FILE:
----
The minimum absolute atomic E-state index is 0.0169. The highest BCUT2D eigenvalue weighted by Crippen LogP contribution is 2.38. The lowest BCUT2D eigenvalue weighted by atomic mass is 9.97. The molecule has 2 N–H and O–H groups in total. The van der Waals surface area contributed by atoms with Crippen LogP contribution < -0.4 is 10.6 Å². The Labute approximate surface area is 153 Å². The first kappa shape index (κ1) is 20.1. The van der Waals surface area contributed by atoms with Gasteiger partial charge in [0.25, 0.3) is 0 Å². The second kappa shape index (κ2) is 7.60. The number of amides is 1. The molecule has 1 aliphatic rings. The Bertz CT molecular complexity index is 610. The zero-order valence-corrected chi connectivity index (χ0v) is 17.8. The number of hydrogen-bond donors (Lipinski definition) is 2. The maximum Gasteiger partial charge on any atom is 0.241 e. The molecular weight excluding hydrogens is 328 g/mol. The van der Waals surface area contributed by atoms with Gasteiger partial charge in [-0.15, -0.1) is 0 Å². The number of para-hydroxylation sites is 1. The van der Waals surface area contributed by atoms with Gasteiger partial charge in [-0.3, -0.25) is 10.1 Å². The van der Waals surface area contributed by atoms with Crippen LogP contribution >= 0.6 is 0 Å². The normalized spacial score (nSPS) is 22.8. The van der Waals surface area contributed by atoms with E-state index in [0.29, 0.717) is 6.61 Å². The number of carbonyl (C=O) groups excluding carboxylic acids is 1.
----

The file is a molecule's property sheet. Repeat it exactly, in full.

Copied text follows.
The minimum absolute atomic E-state index is 0.0169. The highest BCUT2D eigenvalue weighted by Crippen LogP contribution is 2.38. The lowest BCUT2D eigenvalue weighted by atomic mass is 9.97. The molecule has 2 N–H and O–H groups in total. The van der Waals surface area contributed by atoms with Crippen LogP contribution < -0.4 is 10.6 Å². The Labute approximate surface area is 153 Å². The first kappa shape index (κ1) is 20.1. The van der Waals surface area contributed by atoms with Gasteiger partial charge in [0.25, 0.3) is 0 Å². The second kappa shape index (κ2) is 7.60. The number of amides is 1. The molecule has 1 aliphatic rings. The Bertz CT molecular complexity index is 610. The zero-order valence-corrected chi connectivity index (χ0v) is 17.8. The number of hydrogen-bond donors (Lipinski definition) is 2. The maximum Gasteiger partial charge on any atom is 0.241 e. The molecular weight excluding hydrogens is 328 g/mol. The van der Waals surface area contributed by atoms with Gasteiger partial charge in [-0.15, -0.1) is 0 Å². The number of para-hydroxylation sites is 1. The van der Waals surface area contributed by atoms with Gasteiger partial charge in [-0.3, -0.25) is 10.1 Å². The van der Waals surface area contributed by atoms with Crippen LogP contribution >= 0.6 is 0 Å². The normalized spacial score (nSPS) is 22.8. The van der Waals surface area contributed by atoms with E-state index in [0.29, 0.717) is 6.61 Å². The number of carbonyl (C=O) groups excluding carboxylic acids is 1.